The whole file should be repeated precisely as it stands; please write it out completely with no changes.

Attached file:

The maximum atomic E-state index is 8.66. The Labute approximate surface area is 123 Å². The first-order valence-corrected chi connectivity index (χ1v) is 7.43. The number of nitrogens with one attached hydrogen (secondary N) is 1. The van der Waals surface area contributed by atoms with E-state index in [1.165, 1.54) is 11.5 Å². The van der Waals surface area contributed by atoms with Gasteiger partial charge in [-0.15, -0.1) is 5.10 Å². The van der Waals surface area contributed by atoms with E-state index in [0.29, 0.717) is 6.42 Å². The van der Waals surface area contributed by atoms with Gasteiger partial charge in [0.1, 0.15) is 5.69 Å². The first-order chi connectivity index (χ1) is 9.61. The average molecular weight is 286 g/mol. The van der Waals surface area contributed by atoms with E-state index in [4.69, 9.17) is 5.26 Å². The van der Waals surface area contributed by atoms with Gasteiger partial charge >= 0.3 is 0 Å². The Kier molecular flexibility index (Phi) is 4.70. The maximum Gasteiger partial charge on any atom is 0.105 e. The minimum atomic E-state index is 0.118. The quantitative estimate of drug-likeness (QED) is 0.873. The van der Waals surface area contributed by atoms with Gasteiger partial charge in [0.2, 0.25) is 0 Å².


The maximum atomic E-state index is 8.66. The Labute approximate surface area is 123 Å². The first-order valence-corrected chi connectivity index (χ1v) is 7.43. The number of nitrogens with one attached hydrogen (secondary N) is 1. The van der Waals surface area contributed by atoms with E-state index in [1.165, 1.54) is 11.5 Å². The van der Waals surface area contributed by atoms with Gasteiger partial charge in [-0.15, -0.1) is 5.10 Å². The van der Waals surface area contributed by atoms with E-state index in [0.29, 0.717) is 6.42 Å². The van der Waals surface area contributed by atoms with Gasteiger partial charge in [0.1, 0.15) is 5.69 Å². The first-order chi connectivity index (χ1) is 9.61. The average molecular weight is 286 g/mol. The van der Waals surface area contributed by atoms with E-state index in [4.69, 9.17) is 5.26 Å². The van der Waals surface area contributed by atoms with Gasteiger partial charge >= 0.3 is 0 Å². The Kier molecular flexibility index (Phi) is 4.70. The maximum Gasteiger partial charge on any atom is 0.105 e. The minimum atomic E-state index is 0.118. The quantitative estimate of drug-likeness (QED) is 0.873. The van der Waals surface area contributed by atoms with Gasteiger partial charge in [0.2, 0.25) is 0 Å².